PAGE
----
Potaje falls somewhere between a soup and a stew. It is usually served as one dish, unlike cocido, which may be separated into a first course of soup followed by a platter of meats and vegetables as second course

Potaje usually contains legumes and vegetables. Many are loaded with pringá, meat, bones, fat and sausage. Ham bone or añejo, salt-cured meat, contribute a lot of flavor. After cooking, cut the meat, fat and sausages into chunks for serving. Each person adds them to bowls of beans or mashes them up on top of a slab of bread.

The pringá--salt pork, fatty meat, sausages. Cut into chunks to serve with the beans.

In my village, the typical potaje de coles, cabbage pottage, is made with both chickpeas and cannellini beans. Or chickpeas and black-eyed peas. In other towns, only chickpeas are used.

This potaje makes generous servings of beans, vegetables and meats.

Cut the sausages and meat into chunks and serve with the beans.

Pottage with Kale and Beans
Potaje de Coles (o Kales)

Serves 4 to 6.

Top left, pellejo, salted pork skin.
12 cups water
6 ounces pork shoulder
6 ounces spare ribs
Beef marrow bone (optional)
3 ounces salt pork or pancetta
Ham bone, añejo or pellejo
1 pound cannellini beans, soaked overnight
1-2 carrots, peeled
1 pound potatoes, peeled and cut in chunks
3 cups chopped kale (or cabbage)
4 ounces morcilla (blood sausage)
2 chorizo sausages
Use kale instead of cabbage.
8 ounces pumpkin or butternut squash cut in chunks
3 tablespoons olive oil
¾ cup chopped onion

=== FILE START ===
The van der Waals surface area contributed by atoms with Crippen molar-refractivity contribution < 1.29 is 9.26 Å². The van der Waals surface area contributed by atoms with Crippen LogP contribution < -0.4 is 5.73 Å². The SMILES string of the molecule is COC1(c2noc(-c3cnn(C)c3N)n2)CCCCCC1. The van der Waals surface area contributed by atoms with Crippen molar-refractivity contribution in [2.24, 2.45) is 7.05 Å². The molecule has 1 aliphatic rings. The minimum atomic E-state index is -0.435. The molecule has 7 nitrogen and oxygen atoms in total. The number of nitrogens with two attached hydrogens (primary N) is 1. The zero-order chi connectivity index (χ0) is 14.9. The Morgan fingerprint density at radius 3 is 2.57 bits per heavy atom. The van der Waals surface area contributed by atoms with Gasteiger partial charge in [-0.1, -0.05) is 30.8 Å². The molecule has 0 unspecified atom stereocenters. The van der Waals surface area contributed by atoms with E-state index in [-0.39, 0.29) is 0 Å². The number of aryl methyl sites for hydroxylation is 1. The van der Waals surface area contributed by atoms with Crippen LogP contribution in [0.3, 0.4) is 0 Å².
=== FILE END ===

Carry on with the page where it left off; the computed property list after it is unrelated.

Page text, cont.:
3 cloves garlic, chopped
1 tablespoon pimentón (paprika)
¼ teaspoon smoked pimentón
¼ teaspoon hot pimentón (optional)
½ teaspoon cumin
Sprigs of fresh mint

Place the water in a large pot. Add the pork shoulder, ribs, marrow bone, salt pork and ham bone. Bring to a boil. Skim off the scum that rises to the top. Reduce heat so the water bubbles gently. Partially cover the pot and cook 30 minutes, skimming occasionally.

Skim the froth that rises to the top.
Drain the soaked beans and add them to the pot with 1 teaspoon salt. Bring again to a boil and skim. Cover partially and cook 30 minutes.

Taste the liquid and add more salt if needed. Add the carrots, potatoes and kale to the pot. Simmer 15 minutes. Add the morcilla, chorizo and pumpkin. Cover and cook until beans are completely tender, about 15 minutes more.

Heat the oil in a small skillet and sauté the onions on a low heat until softened, 8 minutes. Add the garlic and sauté 3 minutes more. Remove the pan from the heat and stir in the three kinds of pimentón and the cumin. Add this sofrito to the pot of beans and kale. Cook 5 minutes more.

Let the stew settle for 10 minutes. Remove the pork, ribs, salt pork, ham bone and sausages from the pot. Cut them into pieces, discarding the ham bone or añejo. Place the meat and sausages in a shallow bowl for serving. Ladle the beans and vegetables into bowls. Add sprigs of mint immediately before serving.

Waiting in the wings--tomato seedling will replace the kale in the garden.